In 2017, computer viruses are as advanced as ever. But there are unknown vulnerabilities that present the real danger, because viruses can exploit them until they're identified and patched.
Once a virus is identified, its "signature" is added to your antivirus software's database. The antivirus software uses that signature to recognize the virus when it scans files on your computer. If the software's database isn't updated, it may not recognize a virus, and your computer will become infected. The effects can be minor, like keeping you from playing games, or can be serious, like the theft of your online banking password.
New Virus Activity in 2020
Depending on how you count them, there may be millions of computer viruses out there, though many are minor variations of each other; hackers sometimes make small changes to a virus to change its signature and make it undetectable for a while. Most computer viruses circulate for a relatively brief period before being stopped by antivirus software.
These are some of the recent viruses your antivirus software can protect you against:
This is the virus that kept gamers out of their games. It's a kind of ransomware, which encrypts files on the victim's PC and decrypts them if a ransom is paid. TeslaCrypt was unusual because it targeted specific kinds of data files, which victims valued. The encrypted files include things like photos and videos, as well as game save files.
Like many viruses, Rombertik tries to capture information users type into a browser window, including login credentials. Some viruses are selective, and try to capture information related to specific financial websites, but Rombertik sweeps up everything. Rombertik is particularly dangerous because if it notices that it's being analyzed, it wipes the computer's master boot record.
This virus was first discovered towards the end of 2014, but new variants continue to be created this year. All of them are targeted towards stealing banking information that's typed into the browser. In the latest versions, Dyre carries its own signed security certificate. Normally, your browser uses a security certificate to encrypt your credentials and send them to the bank over https. By having its own certificate, Dyre is able to bypass the normal secure communication protocols even though you think you're on a secure https connection.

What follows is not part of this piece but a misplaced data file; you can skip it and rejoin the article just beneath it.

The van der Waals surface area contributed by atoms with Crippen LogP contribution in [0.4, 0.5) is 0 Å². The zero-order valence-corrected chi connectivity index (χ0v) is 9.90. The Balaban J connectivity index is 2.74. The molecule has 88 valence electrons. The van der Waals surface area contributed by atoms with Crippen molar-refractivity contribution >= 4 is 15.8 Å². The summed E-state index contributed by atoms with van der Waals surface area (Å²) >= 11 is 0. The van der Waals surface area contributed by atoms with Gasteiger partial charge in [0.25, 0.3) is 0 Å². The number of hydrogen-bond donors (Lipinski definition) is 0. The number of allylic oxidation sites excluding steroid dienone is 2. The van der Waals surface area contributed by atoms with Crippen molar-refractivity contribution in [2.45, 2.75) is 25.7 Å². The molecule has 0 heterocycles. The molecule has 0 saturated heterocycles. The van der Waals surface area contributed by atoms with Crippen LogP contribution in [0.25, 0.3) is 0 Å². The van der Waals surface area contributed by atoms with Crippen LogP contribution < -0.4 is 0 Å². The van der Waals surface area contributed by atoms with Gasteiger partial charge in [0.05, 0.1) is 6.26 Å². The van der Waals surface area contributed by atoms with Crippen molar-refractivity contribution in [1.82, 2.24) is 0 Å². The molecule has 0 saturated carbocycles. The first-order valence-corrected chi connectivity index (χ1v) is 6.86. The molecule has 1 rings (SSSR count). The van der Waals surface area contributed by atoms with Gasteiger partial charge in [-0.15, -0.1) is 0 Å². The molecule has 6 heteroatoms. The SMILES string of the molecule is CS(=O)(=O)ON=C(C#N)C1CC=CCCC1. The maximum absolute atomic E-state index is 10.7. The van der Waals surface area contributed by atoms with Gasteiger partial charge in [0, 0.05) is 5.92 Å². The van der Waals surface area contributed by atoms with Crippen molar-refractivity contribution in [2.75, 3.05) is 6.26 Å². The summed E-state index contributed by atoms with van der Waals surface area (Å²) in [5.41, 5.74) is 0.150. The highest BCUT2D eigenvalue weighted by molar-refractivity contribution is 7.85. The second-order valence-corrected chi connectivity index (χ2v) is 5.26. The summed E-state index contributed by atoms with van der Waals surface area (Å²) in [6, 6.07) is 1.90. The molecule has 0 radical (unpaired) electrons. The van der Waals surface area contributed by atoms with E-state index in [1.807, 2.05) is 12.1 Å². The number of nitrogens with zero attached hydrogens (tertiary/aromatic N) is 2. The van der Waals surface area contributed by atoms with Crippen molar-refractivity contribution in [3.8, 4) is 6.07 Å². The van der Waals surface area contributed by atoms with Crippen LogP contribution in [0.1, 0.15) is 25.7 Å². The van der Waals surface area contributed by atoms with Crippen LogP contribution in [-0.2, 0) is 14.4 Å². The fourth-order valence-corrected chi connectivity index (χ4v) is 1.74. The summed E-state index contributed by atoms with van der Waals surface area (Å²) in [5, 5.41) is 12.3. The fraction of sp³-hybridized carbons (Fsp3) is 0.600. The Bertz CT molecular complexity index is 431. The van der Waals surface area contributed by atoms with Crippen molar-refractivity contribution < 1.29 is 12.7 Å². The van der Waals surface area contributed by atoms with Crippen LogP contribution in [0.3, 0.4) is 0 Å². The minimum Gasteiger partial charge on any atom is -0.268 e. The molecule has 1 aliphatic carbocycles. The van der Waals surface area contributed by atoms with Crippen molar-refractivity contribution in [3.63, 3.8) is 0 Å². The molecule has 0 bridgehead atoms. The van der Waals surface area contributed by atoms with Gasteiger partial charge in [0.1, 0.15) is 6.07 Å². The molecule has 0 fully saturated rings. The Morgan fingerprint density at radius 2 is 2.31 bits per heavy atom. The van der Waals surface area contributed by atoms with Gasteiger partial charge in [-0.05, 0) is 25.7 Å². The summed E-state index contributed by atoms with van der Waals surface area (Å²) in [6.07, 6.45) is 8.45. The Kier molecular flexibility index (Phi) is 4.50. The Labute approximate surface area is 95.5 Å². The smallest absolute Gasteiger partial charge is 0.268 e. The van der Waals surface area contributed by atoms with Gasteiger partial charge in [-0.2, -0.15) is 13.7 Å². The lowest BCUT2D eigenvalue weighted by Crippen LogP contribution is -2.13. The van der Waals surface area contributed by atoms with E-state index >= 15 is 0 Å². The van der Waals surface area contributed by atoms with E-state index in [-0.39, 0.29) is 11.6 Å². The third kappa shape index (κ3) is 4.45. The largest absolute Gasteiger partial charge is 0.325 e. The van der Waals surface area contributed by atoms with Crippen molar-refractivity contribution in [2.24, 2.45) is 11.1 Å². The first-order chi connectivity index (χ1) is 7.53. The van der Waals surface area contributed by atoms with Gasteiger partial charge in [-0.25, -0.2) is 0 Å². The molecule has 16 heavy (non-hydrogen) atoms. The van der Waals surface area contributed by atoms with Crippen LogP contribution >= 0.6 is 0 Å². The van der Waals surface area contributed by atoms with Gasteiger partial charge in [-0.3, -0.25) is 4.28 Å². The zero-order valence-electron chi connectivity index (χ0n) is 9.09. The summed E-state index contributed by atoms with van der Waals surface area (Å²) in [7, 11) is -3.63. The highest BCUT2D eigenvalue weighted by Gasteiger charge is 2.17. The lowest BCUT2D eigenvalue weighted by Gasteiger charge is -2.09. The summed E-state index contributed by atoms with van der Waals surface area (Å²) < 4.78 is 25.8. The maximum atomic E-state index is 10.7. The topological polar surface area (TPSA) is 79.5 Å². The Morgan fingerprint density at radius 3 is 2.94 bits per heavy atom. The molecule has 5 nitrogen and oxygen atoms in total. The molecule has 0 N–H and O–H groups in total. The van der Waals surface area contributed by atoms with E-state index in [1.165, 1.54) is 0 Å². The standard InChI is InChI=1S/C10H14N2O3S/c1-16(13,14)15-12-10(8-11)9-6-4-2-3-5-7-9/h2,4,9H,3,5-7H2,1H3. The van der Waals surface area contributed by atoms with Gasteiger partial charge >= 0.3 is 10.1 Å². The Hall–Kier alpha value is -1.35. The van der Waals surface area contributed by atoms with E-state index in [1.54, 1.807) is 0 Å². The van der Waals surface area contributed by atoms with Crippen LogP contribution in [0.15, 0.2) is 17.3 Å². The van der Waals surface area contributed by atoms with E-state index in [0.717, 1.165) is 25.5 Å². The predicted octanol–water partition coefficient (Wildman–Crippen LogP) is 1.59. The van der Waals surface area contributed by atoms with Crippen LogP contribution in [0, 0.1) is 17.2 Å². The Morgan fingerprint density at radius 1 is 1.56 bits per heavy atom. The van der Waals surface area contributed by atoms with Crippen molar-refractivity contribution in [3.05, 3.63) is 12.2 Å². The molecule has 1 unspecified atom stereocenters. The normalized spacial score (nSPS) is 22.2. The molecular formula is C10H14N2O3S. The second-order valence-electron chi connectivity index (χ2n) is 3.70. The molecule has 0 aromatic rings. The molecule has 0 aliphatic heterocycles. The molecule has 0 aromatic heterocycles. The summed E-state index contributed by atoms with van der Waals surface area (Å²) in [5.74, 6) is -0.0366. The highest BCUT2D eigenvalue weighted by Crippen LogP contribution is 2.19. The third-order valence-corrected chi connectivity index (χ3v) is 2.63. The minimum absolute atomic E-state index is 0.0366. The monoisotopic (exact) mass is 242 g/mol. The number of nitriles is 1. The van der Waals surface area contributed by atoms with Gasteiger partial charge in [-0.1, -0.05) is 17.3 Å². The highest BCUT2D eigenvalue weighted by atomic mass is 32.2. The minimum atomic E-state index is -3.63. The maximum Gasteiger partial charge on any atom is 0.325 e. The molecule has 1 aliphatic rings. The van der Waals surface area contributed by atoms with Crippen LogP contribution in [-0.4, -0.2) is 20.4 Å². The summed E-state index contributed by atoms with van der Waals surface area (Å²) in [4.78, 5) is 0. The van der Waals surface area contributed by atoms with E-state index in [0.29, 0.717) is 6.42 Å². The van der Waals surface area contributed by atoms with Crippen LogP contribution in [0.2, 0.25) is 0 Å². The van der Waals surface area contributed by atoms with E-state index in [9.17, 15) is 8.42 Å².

Trojan Werdlod.D is an example of Trojan malware. When installed, this malware connects to another site to download other malicious software, modifies proxy settings and adds a root certificate, enabling it to steal data at the network level. Like Dyre, it targets banking information.
Stay Safe By Keeping Antivirus and Other Software Up-to-Date
Protect your PC from new viruses by keeping your antivirus software up-to-date. It's important to keep all your other software up to date, too. Operating system updates contain security updates that patch the underlying vulnerabilities that viruses exploit. And some viruses take advantage of bugs in other products, like Flash. The best way to make sure you're safe is to have antivirus software running on a computer with an updated operating system and current versions of all the software you use. Learn more about how to choose the right antivirus software to keep your computer safe.